"Of course, the Board understands that any money paid me now will be credited when the work is proceeded with, provided no further changes are made on the working drawings as now constituted."

    The board replied in a letter, dated December 11, 1947, as follows:

    "Inasmuch as you were unable to produce a design for a building which could be built for the money which we had told you was available, we do not feel that you have provided us with any service which would entitle you to any remuneration."

    The defendant's board interpreted the plaintiff's statement as signifying that he demanded $1,080.00 for the work which he had performed in the preparation of the plans and specifications for a building which, it developed, could not be built. They also inferred that he would not revise his plans or prepare new ones for a structure which could be built for the available money without remuneration at the contract rate, in addition to the demanded sum of $1,080.00. Thus, they saw that if they satisfied his demands they would pay at the contract rate for two sets of plans and specifications. We think that the board correctly construed the plaintiff's attitude.

    *371 We see from the foregoing that the plaintiff demands payment for his work in the preparation of plans and specifications for a building which the defendant lacked money to construct. We also see that the plaintiff refused to design a $30,000 structure unless, in addition to being paid for his work in designing it, he would also be paid for his services in designing one that the defendant could not build. When matters reached the juncture just mentioned, the defendant returned to the plaintiff everything which it had received from him, and sometime after March 1, 1948, had a contractor, who made no use of the plaintiff's work, construct the annex. The plaintiff was given ample notice by the defendant of its intention to abandon his services unless he revised his plans so that it could build with the available money the structure which he had suggested. This notification brought no revision of the plans. Sometime later the plaintiff filed this action.

    This action is based upon the premise that the plaintiff is entitled to judgment for the work which he performed in preparing the plans and specifications we have described. He does not seek the full contract price which is set forth in the agreement of September 9 because the sum fixed in that instrument includes compensation for work which he did not perform, such as the supervision of construction, and the keeping of accounts between the defendant and the contractors. It is apparent that the plaintiff, to be entitled to judgment, must show that the defendant's board had power to contract lawfully for the preparation of plans and specifications entailing construction of a building costing more than the sum voted by the taxpayers.

    The above will suffice as a review of the record.

    *372 The plaintiff, in endeavoring to show that he established a cause of action, depends much upon Bergholtz v. City of Oregon City, 116 Or. 18, 240 P. 225, which he describes as "directly in point." The plaintiff in that case, an architect, submitted plans to the defendant for a city hall which were accepted, provided the structure could be built for $35,000. We now quote from the decision:

    "The testimony shows that, at the direction of the city council, the plaintiff advertised for bids for the construction of a city hall, all of which were rejected because they were above the sum of $35,000. Following the receipt of the bids, the plaintiff, at the request of the city council, made changes in his plans and specifications that would have reduced the cost of construction of the building, and there is testimony tending to show that under the revised plans and specifications the city council could have constructed the building for $35,000."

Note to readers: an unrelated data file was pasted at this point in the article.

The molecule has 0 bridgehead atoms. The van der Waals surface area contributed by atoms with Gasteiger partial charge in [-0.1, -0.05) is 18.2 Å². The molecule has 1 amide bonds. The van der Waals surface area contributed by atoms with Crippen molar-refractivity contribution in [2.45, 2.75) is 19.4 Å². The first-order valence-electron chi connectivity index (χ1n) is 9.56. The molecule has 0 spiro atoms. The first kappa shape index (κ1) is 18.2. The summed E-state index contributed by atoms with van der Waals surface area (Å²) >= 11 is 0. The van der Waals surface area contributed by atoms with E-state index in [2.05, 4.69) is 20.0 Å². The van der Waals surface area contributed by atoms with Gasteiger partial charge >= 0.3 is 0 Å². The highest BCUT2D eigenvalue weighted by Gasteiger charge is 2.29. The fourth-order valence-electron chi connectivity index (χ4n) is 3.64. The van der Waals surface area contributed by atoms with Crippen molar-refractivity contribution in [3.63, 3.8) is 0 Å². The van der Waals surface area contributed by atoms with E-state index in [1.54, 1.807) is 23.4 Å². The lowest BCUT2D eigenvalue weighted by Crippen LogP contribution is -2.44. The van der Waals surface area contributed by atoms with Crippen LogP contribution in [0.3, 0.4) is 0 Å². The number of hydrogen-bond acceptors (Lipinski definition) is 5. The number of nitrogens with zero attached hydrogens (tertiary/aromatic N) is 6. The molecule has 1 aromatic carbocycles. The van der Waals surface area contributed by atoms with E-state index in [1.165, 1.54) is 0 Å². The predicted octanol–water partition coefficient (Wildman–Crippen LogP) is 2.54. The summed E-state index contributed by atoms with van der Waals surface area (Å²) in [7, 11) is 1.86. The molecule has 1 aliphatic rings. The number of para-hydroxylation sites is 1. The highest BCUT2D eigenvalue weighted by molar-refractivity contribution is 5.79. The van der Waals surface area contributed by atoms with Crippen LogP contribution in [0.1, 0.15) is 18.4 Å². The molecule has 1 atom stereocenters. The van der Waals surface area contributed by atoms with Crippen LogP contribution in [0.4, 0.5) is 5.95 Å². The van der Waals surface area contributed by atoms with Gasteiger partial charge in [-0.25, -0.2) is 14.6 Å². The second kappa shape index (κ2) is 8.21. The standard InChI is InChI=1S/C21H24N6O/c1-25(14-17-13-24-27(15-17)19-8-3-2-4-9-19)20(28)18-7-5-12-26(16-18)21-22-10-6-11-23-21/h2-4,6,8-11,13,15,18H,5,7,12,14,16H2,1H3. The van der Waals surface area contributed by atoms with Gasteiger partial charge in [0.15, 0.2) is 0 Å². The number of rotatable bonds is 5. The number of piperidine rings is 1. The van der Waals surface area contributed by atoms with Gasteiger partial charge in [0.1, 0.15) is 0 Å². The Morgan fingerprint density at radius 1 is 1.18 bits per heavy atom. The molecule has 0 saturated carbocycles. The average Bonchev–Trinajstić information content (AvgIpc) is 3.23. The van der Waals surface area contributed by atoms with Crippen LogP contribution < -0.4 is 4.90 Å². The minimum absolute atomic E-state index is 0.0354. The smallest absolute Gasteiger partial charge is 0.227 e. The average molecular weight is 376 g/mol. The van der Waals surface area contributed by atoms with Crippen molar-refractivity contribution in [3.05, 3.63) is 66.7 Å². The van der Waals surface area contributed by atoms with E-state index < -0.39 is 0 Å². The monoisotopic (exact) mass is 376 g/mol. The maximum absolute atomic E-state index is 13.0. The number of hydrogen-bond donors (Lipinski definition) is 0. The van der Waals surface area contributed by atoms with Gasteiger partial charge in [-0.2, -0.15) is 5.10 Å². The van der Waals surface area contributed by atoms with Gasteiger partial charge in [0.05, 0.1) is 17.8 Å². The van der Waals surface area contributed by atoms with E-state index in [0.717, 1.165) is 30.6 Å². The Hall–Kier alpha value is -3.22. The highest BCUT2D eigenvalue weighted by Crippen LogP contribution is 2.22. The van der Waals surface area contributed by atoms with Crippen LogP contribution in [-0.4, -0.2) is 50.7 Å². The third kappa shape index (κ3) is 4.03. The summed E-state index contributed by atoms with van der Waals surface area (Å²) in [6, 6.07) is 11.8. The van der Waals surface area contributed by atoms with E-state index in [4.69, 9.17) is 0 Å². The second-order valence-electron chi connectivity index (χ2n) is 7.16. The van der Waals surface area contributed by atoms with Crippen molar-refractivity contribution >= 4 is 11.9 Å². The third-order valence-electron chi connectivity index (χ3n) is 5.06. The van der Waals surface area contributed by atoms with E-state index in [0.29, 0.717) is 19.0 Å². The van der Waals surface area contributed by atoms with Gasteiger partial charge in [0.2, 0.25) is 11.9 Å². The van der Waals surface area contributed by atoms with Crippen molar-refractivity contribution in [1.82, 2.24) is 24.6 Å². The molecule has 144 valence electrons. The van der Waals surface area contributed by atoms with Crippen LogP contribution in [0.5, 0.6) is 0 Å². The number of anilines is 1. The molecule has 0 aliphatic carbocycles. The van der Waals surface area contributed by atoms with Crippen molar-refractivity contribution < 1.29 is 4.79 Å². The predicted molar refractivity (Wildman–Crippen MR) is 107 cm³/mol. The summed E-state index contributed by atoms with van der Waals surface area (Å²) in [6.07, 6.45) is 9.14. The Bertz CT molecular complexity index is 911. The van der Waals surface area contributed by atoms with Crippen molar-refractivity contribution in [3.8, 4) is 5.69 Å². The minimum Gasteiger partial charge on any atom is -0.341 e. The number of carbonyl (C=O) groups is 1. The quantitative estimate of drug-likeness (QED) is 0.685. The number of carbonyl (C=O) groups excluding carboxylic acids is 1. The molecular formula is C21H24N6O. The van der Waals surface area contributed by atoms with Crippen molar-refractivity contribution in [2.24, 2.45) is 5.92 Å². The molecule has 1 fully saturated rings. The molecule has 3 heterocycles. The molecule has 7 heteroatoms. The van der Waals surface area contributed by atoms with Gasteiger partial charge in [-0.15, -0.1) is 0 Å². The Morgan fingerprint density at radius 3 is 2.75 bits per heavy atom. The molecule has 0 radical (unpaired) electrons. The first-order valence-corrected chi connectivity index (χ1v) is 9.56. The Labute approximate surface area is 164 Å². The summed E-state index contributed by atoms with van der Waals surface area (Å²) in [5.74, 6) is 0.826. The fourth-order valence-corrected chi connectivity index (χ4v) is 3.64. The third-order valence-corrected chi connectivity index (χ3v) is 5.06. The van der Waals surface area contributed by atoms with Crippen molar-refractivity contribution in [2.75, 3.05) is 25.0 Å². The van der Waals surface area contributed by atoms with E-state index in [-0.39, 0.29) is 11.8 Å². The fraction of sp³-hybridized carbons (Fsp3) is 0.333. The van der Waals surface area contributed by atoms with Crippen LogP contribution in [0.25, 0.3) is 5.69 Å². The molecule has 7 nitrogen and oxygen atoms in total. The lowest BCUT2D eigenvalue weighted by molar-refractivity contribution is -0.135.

The city, however, selected a new site for its building and never used the plaintiff's work. We think that the fact that the plaintiff, at the request of the city council, revised his plans and specifications so that his proposed building could have been built within the cost limitation distinguishes that case from this one.

    Concerning the Bergholtz case, the plaintiff's brief says:

    "The Court held in the Bergholtz case that the question of the architect's recovery under his agreement where the work was abandoned before completion, was properly submitted to the jury and that in that case, as in the ordinary case, it was for the jury to say whether such revised plans, drawings and specifications would be reasonably near the funds the district had available for construction. We respectfully submit that this question *373 should have been submitted to the jury for determination in the case at bar."

    In the instant case, the plaintiff freely conceded that he at all times knew that the building shown by his plans and specifications could not have been built with the available funds. Unlike the Bergholtz situation, this case presented no issue of fact upon that phase for submission to the jury.

    1, 2. It has been so many times pointed out that municipal corporations of the type of the defendant possess only the powers that are expressly conferred upon them by statute and others necessarily implied from the conferred powers, that no citation to authority is needed to support the statement of that simple rule. Those who contract with such bodies are charged with notice of their limited powers: Tuttle v. Beem, 144 Or. 145, 24 P.2d 12. In this case, the plaintiff, as a witness, conceded that he knew that the defendant could not contract for the construction of a building, including his architectural services, without first securing authority from the voters. He also knew that the voters had placed at the disposal of the defendant's board of directors, for the construction of the desired building, $30,000, and no more.

    3. We think it is clear from the combined effect of Oregon Laws, 1947, Chap. 230, and § 111-1014, O.C.L.A., as amended by Oregon Laws, 1947, Chap. 352, that the defendant's board of directors had no authority to build a structure costing more than $30,000.